Letters

Resisting Assimilation in the 1800s

Thank you for the interesting articles on American Jewish families who managed to defy the odds and resist assimilation (“Unbroken Faith” by Bayla Sheva Brenner [spring 2016]). I have an interesting connection to the Henry P. Cohn family profiled in the issue.

My paternal great-great-grandparents, Jacob Gundersheimer and his wife, Leah Kaufman Gundersheimer, moved from Germany to Richmond, Virginia as a young married couple in the mid-1840s. Several years later, they brought Leah’s sister, Fanny Kaufman, to live with them in Richmond. About one year later, Henry P. Cohn left Germany, moved to Richmond and soon after married his cousin, my great-great-grandmother’s sister, Fanny.

In the 1860s, Henry P. and Fanny moved to Baltimore. In 1870, Jacob Gundersheimer, then president of the Richmond shul Congregation Beth Ahabah, realized that adoption of Reform rites was inevitable and wanted his son, P.W. Gundersheimer, in a more Orthodox environment. Shortly after his bar mitzvah, P.W. was sent to Baltimore to live with his aunt and uncle, Henry P. and Fanny Cohn. Thus, my father’s side of the family settled in Baltimore, and Jacob and Leah followed sometime later.

I remain in Baltimore and am close friends with my distant cousins, Jeffrey Cohn and Nancy Cohn Broth and their families. They are great-grandchildren of Henry P. Cohn and first cousins of Bettie Cohn Mandelbaum, who wrote the article in Jewish Action.

Robert B. Lehman, M.D.
Baltimore, Maryland

 

The spring edition of Jewish Action was one of the best. I especially liked the article about American families who defied the odds. My parents’ families also came over in the 1800s from Europe, and most of their descendants to this day are still frum. They were friends with several of the families you wrote about, including the Scheinerman, Weberman, Wilhelm, Dicker and Fensterheim families.

My paternal grandmother, Gussie (Chana Golda) Nussbaum, was born and raised in Rochester, New York where her relatives built the first shomer Shabbos department store in the US. She became a buyer for the store and on one of her trips to New York City, she was set up with my paternal grandfather, Izzie Broyde, who lived on the East Side of Manhattan. They married; my grandfather ended up saving the Rabbi Jacob Joseph School from bankruptcy and was a big fundraiser and supporter of the Mir Yeshiva. Many gedolim and meshulachim from Europe stayed in my grandparents’ apartment when they came to New York.

My maternal grandfather, Israel Blau, was known as “Mr. Bikur Cholim” in Boro Park. He and his good friend Max Reisman were among the founders of the Boro Park Bikur Cholim and he was active in what was known as Boro Park’s “Sefardishe Shul” his whole life. My maternal great-grandmother, Fannie Feit, who settled in the US in the 1880s, always wore a sheitel and only drank cholov Yisrael milk. She believed in education and sent all of her eight children to high school and college, which was rare even for secular families at that time.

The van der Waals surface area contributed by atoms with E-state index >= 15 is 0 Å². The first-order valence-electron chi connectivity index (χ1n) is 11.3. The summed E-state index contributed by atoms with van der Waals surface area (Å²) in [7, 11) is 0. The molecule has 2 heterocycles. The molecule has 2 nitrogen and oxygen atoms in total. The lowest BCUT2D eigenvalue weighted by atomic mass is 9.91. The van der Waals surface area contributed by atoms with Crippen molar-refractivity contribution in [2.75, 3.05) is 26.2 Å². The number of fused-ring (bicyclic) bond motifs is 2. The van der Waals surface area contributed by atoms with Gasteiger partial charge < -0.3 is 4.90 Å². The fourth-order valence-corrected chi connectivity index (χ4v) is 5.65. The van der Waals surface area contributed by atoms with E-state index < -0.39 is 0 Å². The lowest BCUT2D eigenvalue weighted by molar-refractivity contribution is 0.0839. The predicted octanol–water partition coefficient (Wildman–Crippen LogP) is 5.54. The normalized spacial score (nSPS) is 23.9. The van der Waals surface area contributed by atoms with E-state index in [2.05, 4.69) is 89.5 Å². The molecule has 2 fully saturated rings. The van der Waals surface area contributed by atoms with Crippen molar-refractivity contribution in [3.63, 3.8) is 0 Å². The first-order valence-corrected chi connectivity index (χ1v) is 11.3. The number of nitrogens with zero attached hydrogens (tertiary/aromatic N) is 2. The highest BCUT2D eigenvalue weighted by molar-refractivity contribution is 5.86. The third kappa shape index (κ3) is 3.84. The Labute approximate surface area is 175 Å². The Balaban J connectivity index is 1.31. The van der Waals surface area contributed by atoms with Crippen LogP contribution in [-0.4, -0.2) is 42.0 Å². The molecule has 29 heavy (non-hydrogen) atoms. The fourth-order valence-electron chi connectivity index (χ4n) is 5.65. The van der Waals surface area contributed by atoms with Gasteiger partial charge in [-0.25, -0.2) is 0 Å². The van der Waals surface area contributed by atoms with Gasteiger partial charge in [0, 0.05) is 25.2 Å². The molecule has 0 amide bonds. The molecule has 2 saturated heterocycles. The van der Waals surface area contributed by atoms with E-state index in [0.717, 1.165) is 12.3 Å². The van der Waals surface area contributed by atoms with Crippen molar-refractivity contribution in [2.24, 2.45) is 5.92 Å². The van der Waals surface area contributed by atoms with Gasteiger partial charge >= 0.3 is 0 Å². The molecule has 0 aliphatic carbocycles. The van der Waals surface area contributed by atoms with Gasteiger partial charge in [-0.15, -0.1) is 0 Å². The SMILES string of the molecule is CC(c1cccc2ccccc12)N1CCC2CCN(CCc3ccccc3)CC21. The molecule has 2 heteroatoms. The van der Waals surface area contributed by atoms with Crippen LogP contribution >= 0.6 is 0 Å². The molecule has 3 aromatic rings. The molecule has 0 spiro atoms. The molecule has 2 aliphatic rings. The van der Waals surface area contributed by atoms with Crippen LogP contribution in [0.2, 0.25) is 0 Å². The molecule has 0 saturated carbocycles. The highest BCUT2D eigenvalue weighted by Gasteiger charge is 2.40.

Leah Broyde Grangewood
Jerusalem, Israel

 

Engaging with the Non-Orthodox

My understanding of the Orthodox/non-Orthodox divide differs significantly from that of Allen Fagin (“An Open Letter to Michael Steinhardt,” [summer 2016]). Mr. Fagin argues that the Modern Orthodox are uniquely placed to engage with the non-Orthodox. I don’t believe this is true.

I have lived as a proud practitioner in each camp: twenty years as a Jewishly ignorant Reform Jew and then over twenty-five years as an Orthodox Jew after becoming a ba’al teshuvah. In my experience, many OU and other programs that are designed to “engage non-observant Jewish youths” meet formidable barriers. Potentially interested youth face pressure from their uninterested friends and from their Jewishly uneducated, antagonistic parents. The hostility exhibited by many non-Orthodox toward the Orthodox creates a real wall.

Mr. Fagin and the OU’s efforts successfully “ignite the fire of Jewish identity” within teens looking for someone to do so. However, they do not address the antagonistic and even hostile non-Orthodox who are not looking to change. This barrier is real and strong. Unfortunately, we don’t yet know how to pierce that barrier to effectively reach the majority of non-Orthodox Jews.

Irwin (Yirmi) Tyler
Spring Valley, New York

 

Bringing Guns to Shuls

Regarding “Gun Control in Halachah” by Rabbi Joshua Flug (summer 2016), I have taken the requisite class, undergone a background check and have been issued a Concealed Carry Permit by the State of Colorado. Therefore, whenever I attend shul I carry a concealed, discrete yet effective handgun. I do so because I do not consider “Never Again” to be merely a cliché. We need to avail ourselves of all legal means possible to protect each other.

Ed Gietl
Denver, Colorado

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This article was featured in the Fall 2016 issue of Jewish Action.
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